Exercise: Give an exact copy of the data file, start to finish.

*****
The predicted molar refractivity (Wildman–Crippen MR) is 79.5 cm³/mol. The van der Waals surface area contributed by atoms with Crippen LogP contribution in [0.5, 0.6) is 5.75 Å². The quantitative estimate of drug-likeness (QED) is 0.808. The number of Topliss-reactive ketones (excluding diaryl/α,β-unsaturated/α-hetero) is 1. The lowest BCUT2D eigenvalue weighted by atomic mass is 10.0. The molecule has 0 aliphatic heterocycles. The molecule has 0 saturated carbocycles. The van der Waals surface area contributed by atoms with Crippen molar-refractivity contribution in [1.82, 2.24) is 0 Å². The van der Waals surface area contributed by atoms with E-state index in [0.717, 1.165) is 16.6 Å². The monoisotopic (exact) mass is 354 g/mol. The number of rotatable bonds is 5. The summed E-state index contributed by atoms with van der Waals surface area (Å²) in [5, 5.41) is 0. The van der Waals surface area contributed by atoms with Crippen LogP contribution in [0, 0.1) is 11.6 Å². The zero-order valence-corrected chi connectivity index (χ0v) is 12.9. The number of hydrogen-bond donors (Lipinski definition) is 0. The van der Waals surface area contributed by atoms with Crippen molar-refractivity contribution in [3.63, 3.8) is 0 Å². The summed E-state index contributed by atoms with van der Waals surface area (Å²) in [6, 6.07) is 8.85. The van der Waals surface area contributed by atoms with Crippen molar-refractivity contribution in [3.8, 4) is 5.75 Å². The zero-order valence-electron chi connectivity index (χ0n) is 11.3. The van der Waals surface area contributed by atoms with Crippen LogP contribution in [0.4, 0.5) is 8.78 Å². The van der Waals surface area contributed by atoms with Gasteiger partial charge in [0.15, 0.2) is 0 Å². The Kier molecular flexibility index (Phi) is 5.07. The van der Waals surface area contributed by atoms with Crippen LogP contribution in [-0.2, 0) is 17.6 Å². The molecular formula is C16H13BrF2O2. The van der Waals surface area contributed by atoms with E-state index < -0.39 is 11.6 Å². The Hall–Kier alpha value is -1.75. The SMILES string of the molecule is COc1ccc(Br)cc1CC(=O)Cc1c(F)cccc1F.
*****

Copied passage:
The predicted molar refractivity (Wildman–Crippen MR) is 79.5 cm³/mol. The van der Waals surface area contributed by atoms with Crippen LogP contribution in [0.5, 0.6) is 5.75 Å². The quantitative estimate of drug-likeness (QED) is 0.808. The number of Topliss-reactive ketones (excluding diaryl/α,β-unsaturated/α-hetero) is 1. The lowest BCUT2D eigenvalue weighted by atomic mass is 10.0. The molecule has 0 aliphatic heterocycles. The molecule has 0 saturated carbocycles. The van der Waals surface area contributed by atoms with Crippen molar-refractivity contribution in [1.82, 2.24) is 0 Å². The van der Waals surface area contributed by atoms with E-state index in [0.717, 1.165) is 16.6 Å². The monoisotopic (exact) mass is 354 g/mol. The number of rotatable bonds is 5. The summed E-state index contributed by atoms with van der Waals surface area (Å²) in [5, 5.41) is 0. The van der Waals surface area contributed by atoms with Crippen LogP contribution in [0, 0.1) is 11.6 Å². The zero-order valence-corrected chi connectivity index (χ0v) is 12.9. The number of hydrogen-bond donors (Lipinski definition) is 0. The van der Waals surface area contributed by atoms with Crippen molar-refractivity contribution in [3.63, 3.8) is 0 Å². The summed E-state index contributed by atoms with van der Waals surface area (Å²) in [6, 6.07) is 8.85. The van der Waals surface area contributed by atoms with Crippen molar-refractivity contribution in [3.8, 4) is 5.75 Å². The zero-order valence-electron chi connectivity index (χ0n) is 11.3. The van der Waals surface area contributed by atoms with Crippen LogP contribution in [0.4, 0.5) is 8.78 Å². The van der Waals surface area contributed by atoms with Gasteiger partial charge in [0.15, 0.2) is 0 Å². The Kier molecular flexibility index (Phi) is 5.07. The van der Waals surface area contributed by atoms with Crippen LogP contribution in [-0.2, 0) is 17.6 Å². The molecular formula is C16H13BrF2O2. The van der Waals surface area contributed by atoms with E-state index < -0.39 is 11.6 Å². The Hall–Kier alpha value is -1.75. The SMILES string of the molecule is COc1ccc(Br)cc1CC(=O)Cc1c(F)cccc1F.